What do YOU think is worse: Phone hacking or buying votes with blood?


Since we are to have a Judicial Inquiry into the wicked Press, shouldn’t we also have one into wicked politicians?

Journalists can be nasty, and newspapers beastly, but their misdeeds are as nothing set beside those of governments.

Governments also hack into phones, poke their noses into our personal affairs and misuse the information they obtain.

The Murdoch Press slobbered for years at the feet of the Blair government. They had a priceThe Murdoch Press slobbered for years at the feet of the Blair government. They had a price

Governments break up families in secret and hold increasing numbers of trials in secret, too. Governments sell information about us to outsiders.

The state records our emails, spies on our rubbish bins and uses airport X-ray machines to peer sneakily at our naked bodies. 

It knows what we earn and where we live and monitors our medical records. It takes an increasingly creepy interest in what we think and say. 
No doubt politicians claim that these actions are justified. But who is to know, especially in a country with a weakened Press? 


However, these are minor crimes when set beside the other things governments do. Newspapers don’t bomb Belgrade or Baghdad or Tripoli, or invade Afghanistan and then forget why they did it.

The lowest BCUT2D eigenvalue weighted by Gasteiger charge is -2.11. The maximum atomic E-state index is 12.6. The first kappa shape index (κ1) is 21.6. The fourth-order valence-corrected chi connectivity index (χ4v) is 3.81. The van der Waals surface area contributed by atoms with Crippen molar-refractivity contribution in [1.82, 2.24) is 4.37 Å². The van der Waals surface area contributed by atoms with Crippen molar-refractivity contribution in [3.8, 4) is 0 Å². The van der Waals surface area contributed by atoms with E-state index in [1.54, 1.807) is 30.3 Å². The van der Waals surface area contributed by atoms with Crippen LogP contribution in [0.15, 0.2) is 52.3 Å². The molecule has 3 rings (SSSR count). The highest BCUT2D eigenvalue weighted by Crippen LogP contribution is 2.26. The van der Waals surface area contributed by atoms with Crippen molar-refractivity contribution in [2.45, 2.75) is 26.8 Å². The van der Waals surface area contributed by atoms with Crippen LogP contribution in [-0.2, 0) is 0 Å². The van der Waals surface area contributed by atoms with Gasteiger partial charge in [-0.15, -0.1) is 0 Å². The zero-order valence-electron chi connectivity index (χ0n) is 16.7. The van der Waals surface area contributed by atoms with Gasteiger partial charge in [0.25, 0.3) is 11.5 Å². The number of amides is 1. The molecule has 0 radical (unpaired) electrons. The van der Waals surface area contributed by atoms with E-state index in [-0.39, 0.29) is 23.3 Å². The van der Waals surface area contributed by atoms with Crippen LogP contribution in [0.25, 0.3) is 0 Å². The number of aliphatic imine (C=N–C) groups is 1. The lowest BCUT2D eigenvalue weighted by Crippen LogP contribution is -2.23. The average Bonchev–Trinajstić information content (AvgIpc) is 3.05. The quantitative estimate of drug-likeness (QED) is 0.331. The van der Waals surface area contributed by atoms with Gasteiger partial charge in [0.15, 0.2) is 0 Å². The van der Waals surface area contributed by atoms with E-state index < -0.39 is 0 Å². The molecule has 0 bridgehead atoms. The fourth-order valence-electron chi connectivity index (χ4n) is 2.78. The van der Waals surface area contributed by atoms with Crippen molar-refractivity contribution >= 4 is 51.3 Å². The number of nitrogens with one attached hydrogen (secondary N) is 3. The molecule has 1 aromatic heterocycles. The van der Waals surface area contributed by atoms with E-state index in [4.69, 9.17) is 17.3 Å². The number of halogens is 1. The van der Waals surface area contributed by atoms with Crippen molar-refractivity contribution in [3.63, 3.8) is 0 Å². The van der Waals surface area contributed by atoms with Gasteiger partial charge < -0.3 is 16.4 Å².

Newspapers don’t waterboard people, or bundle them off to clandestine prisons. Newspapers don’t release hundreds of convicted terrorists on to the streets nor thousands of convicted ordinary criminals either.

Newspapers don’t open our frontiers to hundreds of thousands of unchecked migrants. 

But you may – rightly – say: What about the newspapers that have helped governments do some or all of these things?

And here I will agree with you. The proper relationship between the Press and the government is the same as the one between a dog and a lamppost.

Yet the Murdoch Press slobbered for years at the feet of the Blair government. They had a price. The Murdoch empire wanted Britain to go to war, in Iraq and Afghanistan.

The grotesque screeching of lies that stampeded us into these wars was a joint operation between News International and the dark heart of Alastair Campbell’s Downing Street. 

Then, when New Labour sagged, the same deal was on offer to anyone else cynical enough to accept it. I have never forgotten October 2, 2009, when David Cameron paid his first instalment to Rupert Murdoch, in return for his papers’ support in the coming Election. 

He promised a closer engagement in Afghanistan – ‘If I’m Prime Minister, Whitehall will go to war from minute one, hour one, day one that I walk through the door of Downing Street.’ 

He made other promises, driven by public opinion. But nobody, in September 2009, wanted us to get deeper into Afghanistan. Nobody, that is, except Mr Murdoch.

In short, Mr Cameron was quite ready (as he has since proved) to send people to their deaths in Helmand and to allow many more to be maimed for life, to secure the support of The Sun during the Election campaign. This was one pledge he unequivocally kept.

From that moment, I decided that Mr Cameron was personally disgusting as well as politically wretched. I think paying for office with the blood and limbs of other people is quite a lot worse than hacking into Milly Dowler’s phone, even if it isn’t illegal.

And I’d like to hear Mr Cameron’s account – on oath – of the negotiations that led to this bargain.